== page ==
The Quebec Regional Council takesno issue with the assertion by the complainant that the film in question is an eroticfilm. The only question, however, which it is called upon to decide here is whether thefilm is exploitative. The other contentions of the complainant which relate towhether this film or other such films are “idiotic” and whether or not thebroadcasting of such a film is “disrespectful of people like myself” are marketingquestions. They relate to the broadcaster’s choice of material to air. If there is nobreach of a Code (or, of course, the Broadcasting Act or Regulations or other lawsof the land), the broadcaster is entitled to put the film on its airwaves. In aworld which has become increasingly oriented toward niche broadcasting, any station ornetwork appreciates that its choices will never appeal to everyone. This does notmean that such choices should not be made but only that, in making such choices, thebroadcaster knows that only some, but not all, of the public will be pleased. It goeswithout saying that the broadcaster hopes always to make the correct choices but, where noCode is breached, the viewer is always free to go elsewhere. That is, in the end, theviewer’s only option and it is, from society’s perspective, a fair option,provided that society’s codified values have not been breached.

In this case, while the Ontario Regional Council understands that the
complainant was offended by the explicitness of some aspects of the film, it cannot find
that there is any way in which the broadcast of Eclipse has violated any
broadcaster Code provision. It is explicit but not exploitative. As to the aspersions
regarding the quality of the film, the Council does not ever comment. Such matters
are, of course, purely subjective and beyond the purview of the Codes and the Council.
They must, in fairness, be solved by the on-off switch in circumstances in which, as here,
the broadcast comes well within the purview of the broadcaster’s freedom of
expression.

Moreover, it is for precisely this reason that Canada’s private
broadcasters wished to balance freedom of expression and the expectation that not
all persons will wish to watch all programming. They did this by establishing a watershed
hour of 9 p.m. for programs containing violent content intended for adult viewing, a
principle which broadcasters have been entirely willing to extend with greater and greater
frequency to all genres of programming containing other types of material thought not
palatable to all. They did this by providing a system of viewer advisories, again
originally intended for programming with violent content but extended more and more
frequently by broadcasters to other forms of content not suitable to all. They did this by
establishing a classification system and on-screen icons. The presence of all of the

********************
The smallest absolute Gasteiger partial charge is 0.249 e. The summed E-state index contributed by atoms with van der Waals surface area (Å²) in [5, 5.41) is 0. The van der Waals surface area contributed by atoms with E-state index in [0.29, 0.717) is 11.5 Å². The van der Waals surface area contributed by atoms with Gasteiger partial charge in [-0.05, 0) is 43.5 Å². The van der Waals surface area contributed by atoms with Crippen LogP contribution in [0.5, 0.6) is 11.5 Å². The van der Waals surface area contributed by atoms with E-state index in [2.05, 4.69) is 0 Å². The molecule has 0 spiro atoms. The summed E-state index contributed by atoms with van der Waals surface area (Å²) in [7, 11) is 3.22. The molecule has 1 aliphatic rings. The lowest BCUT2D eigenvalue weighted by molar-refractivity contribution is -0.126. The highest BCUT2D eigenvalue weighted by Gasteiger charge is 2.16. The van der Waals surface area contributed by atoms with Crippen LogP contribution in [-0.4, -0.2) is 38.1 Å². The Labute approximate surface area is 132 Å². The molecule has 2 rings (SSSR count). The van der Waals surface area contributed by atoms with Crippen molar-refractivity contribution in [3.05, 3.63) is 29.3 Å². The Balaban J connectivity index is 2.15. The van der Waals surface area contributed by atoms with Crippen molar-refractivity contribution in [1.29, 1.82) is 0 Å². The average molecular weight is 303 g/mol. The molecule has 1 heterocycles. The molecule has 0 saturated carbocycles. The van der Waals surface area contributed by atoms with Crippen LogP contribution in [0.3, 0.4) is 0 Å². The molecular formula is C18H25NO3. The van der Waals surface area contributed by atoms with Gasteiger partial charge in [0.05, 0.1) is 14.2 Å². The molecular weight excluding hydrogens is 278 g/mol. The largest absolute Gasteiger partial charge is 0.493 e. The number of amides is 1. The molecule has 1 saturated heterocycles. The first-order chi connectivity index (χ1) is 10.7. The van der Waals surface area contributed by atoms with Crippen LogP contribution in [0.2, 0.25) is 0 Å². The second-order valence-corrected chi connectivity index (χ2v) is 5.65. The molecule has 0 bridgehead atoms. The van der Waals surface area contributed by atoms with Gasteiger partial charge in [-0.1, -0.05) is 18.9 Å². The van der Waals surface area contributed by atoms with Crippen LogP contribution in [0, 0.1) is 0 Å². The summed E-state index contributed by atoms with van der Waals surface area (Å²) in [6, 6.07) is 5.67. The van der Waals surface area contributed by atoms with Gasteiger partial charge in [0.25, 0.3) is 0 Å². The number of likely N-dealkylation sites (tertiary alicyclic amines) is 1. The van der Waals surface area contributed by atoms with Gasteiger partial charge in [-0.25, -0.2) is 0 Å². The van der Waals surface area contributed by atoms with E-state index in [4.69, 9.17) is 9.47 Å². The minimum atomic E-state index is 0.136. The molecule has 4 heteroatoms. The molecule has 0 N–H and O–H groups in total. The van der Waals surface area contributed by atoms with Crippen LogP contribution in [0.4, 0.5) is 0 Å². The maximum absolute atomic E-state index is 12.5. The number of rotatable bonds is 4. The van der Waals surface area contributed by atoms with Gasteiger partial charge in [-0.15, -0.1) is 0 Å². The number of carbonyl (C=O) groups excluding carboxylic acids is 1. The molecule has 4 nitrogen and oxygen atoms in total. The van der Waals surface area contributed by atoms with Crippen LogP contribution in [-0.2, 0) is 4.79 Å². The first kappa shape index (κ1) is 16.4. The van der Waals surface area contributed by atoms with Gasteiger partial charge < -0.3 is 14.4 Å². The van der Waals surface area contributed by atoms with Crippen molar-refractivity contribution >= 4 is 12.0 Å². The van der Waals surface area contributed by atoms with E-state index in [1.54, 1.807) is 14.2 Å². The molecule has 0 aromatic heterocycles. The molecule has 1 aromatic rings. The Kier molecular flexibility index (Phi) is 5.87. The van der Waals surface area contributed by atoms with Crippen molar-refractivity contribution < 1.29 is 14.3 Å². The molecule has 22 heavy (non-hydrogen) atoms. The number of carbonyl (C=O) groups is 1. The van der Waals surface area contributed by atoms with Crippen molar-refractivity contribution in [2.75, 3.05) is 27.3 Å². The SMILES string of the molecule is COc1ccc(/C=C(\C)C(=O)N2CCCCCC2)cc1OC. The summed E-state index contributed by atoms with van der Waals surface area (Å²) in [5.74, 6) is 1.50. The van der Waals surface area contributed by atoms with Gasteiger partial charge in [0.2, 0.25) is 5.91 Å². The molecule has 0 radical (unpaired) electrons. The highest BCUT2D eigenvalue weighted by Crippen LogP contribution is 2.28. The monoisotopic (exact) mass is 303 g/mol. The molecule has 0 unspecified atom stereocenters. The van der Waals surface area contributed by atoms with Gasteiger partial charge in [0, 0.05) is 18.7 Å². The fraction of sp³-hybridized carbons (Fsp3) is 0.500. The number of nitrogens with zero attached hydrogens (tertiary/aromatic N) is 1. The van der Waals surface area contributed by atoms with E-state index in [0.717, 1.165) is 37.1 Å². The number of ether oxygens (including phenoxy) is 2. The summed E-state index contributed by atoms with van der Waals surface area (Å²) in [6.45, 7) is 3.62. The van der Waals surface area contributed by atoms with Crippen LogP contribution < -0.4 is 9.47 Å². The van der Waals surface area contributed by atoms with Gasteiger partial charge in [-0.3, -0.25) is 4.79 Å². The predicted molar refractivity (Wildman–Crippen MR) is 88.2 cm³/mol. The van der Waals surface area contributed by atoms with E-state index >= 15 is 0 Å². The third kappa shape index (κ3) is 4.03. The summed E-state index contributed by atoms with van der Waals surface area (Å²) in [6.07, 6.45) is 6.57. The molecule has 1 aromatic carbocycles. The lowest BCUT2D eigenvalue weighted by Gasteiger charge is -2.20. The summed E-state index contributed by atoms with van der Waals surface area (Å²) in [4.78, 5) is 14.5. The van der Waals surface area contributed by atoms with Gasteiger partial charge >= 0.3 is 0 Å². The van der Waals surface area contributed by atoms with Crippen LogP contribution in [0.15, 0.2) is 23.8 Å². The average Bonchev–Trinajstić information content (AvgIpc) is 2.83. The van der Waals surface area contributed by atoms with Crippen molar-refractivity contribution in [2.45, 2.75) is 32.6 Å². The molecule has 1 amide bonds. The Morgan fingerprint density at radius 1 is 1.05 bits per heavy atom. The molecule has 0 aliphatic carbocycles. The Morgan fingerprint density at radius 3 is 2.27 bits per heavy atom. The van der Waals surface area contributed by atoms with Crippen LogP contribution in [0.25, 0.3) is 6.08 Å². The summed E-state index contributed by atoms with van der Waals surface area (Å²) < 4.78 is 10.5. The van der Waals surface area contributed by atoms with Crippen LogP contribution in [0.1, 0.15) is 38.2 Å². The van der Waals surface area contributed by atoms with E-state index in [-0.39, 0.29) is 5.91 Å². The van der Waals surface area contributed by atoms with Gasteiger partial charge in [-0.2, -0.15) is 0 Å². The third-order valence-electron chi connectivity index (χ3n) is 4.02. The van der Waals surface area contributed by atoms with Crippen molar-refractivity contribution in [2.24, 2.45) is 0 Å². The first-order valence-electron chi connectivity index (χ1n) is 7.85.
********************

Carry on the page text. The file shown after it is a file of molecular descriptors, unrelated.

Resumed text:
foregoing categories of information are designed to enable viewers to make the choices
suitable for their homes and families even in circumstances where there is no breach of
a Code
.

The Council notes that CITY-TV took every reasonable step to
diminish the likelihood that anyone who might be offended by the film would be likely to
be exposed to it. In the first place, CITY-TV aired the film after the generally-accepted
“watershed hour” for adult programming (which coincides with the watershed
established in the Voluntary Code Concerning Violence in Television Programming for
programming containing scenes of violence intended for adult audiences). The Council notes
that the broadcaster alerted viewers to the content of the movie with an advisory which,
although judicious, was not technically required by any Code. Moreover, these
advisories were shown after every commercial break, in other words, more frequently
than would have been required even in circumstances where the programming would have
contained elements of violence targeted at adult viewers. And, finally, the Council notes
that the movie received the highest classification, namely, “18+” and an icon
displaying this rating was shown at the beginning of the film and then at the top of each
hour throughout the movie. The broadcaster could not have done more to ensure that
vigilant viewers would be appropriately advised of the film’s content.

In addition to assessing the relevance of the Codes to the complaint,
the CBSC always assesses the responsiveness of the broadcaster to the substance of
the complaint. In this case, the Council considers that the broadcaster’s response
addressed extensively, thoughtfully, pointedly and fairly all the issues raised by the
complainant. Consequently, the broadcaster has not breached the Council’s standard of
responsiveness. Nothing more is required.